Home » Will My Car Insurance Premiums Go Up Even If I’m Not at Fault?
January 14, 2021

Will My Car Insurance Premiums Go Up Even If I’m Not at Fault?

closeup of a red car with a smashed headlight

Car accidents are inconvenient in the best of times and life changing in the worst. If you are involved in an accident, there are many factors to take into consideration—such as if your premiums will go up.

One thing you can breathe easy on is that, most of the time, a single accident that is not your fault should not have a significant impact on your premiums. Auto insurance providers primarily base your rates off of how likely you are to file a claim. If an accident is declared as someone else’s fault, this does not reflect on your ability to drive, thus it may not affect how much you pay for auto insurance.

For example, if someone side swipes your parked car, you should not have to pay more in auto insurance.

How is Fault Decided?

They way fault is decided varies state by state. Most at fault states such as Texas operate based on a percentage. For example, you may be declared only 20% at fault for an accident while the other driver bears the remaining 80% of fault. The less fault you face, the less you will generally see affecting your auto insurance rates.

If you are declared more at fault or totally at fault, however, you could see a raise in your premiums. A single at fault car accident can raise your rates by 30% or more depending on the incident and your location. Rates tend to raise more in accidents involving bodily injury or significant property damage. Accidents involving DUIs can even raise your rates by 80% or more, or could even lead to a cancelled auto insurance policy.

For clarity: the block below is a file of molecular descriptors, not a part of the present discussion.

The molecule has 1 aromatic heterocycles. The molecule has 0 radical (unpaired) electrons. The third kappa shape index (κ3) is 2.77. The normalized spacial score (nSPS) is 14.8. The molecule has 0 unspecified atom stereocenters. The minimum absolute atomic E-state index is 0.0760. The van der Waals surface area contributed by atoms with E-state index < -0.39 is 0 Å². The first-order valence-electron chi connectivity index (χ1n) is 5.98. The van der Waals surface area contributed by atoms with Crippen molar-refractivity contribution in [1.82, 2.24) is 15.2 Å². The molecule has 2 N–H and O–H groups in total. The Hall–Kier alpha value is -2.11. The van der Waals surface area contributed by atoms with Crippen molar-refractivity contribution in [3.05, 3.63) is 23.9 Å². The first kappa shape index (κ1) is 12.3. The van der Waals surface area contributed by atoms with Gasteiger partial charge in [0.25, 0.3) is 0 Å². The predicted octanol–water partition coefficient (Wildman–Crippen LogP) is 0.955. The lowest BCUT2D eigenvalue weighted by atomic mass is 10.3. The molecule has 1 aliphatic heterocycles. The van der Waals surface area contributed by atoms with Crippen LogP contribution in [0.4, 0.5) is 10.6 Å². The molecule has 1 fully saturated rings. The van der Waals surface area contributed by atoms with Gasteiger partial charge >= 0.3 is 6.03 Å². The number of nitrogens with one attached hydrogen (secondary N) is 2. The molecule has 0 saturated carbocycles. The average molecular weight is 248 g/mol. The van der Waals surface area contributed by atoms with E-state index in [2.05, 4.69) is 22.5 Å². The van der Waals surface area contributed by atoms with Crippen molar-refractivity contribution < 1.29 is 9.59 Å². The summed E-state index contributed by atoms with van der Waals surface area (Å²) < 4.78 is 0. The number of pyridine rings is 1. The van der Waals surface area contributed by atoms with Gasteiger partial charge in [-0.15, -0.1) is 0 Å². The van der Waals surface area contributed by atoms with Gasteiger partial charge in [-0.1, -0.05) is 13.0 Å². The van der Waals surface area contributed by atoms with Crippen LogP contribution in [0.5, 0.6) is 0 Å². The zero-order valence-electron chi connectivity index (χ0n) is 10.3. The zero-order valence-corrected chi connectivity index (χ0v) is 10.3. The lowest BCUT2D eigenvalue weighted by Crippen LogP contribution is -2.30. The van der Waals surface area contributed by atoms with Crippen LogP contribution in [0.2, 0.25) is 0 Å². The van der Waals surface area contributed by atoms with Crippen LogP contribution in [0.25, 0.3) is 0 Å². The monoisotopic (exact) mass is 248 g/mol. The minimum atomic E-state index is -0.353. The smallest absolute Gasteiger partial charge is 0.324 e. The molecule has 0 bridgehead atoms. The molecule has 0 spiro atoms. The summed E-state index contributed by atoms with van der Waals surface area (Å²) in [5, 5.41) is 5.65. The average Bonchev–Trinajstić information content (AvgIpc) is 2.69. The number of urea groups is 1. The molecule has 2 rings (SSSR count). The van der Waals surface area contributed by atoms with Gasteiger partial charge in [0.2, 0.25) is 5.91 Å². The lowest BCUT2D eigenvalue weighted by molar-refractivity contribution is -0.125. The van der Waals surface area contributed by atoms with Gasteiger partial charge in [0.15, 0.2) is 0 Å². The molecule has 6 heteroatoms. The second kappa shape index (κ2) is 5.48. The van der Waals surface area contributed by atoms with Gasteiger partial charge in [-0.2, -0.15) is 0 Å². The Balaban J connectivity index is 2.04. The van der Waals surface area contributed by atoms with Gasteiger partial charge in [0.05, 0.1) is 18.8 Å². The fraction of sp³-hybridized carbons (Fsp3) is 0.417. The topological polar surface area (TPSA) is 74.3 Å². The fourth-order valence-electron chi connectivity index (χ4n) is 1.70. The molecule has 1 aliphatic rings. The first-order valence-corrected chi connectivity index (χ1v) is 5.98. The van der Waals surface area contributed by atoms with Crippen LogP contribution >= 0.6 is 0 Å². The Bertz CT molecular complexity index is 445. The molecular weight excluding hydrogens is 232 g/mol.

The percentage and how it is calculated varies depending on your state—generally referring to negligence of the driver. If a driver is considered negligent in an accident, fault will likely fall to them. Negligence may include failing to pay attention, failing to adhere to traffic laws, speeding, driving while intoxicated and more.

If a police report is filed as a result of the accident, it can help the insurance providers involved determine fault. Make sure to be honest and detailed when you recount the accident both to police and to your insurance provider, as inconsistencies can raise flags with your insurer.

If your rates do go up because of an accident, be sure to speak with your insurance agent about saving money in other areas.

Also Read: What are the Consequences of Driving Without Insurance?

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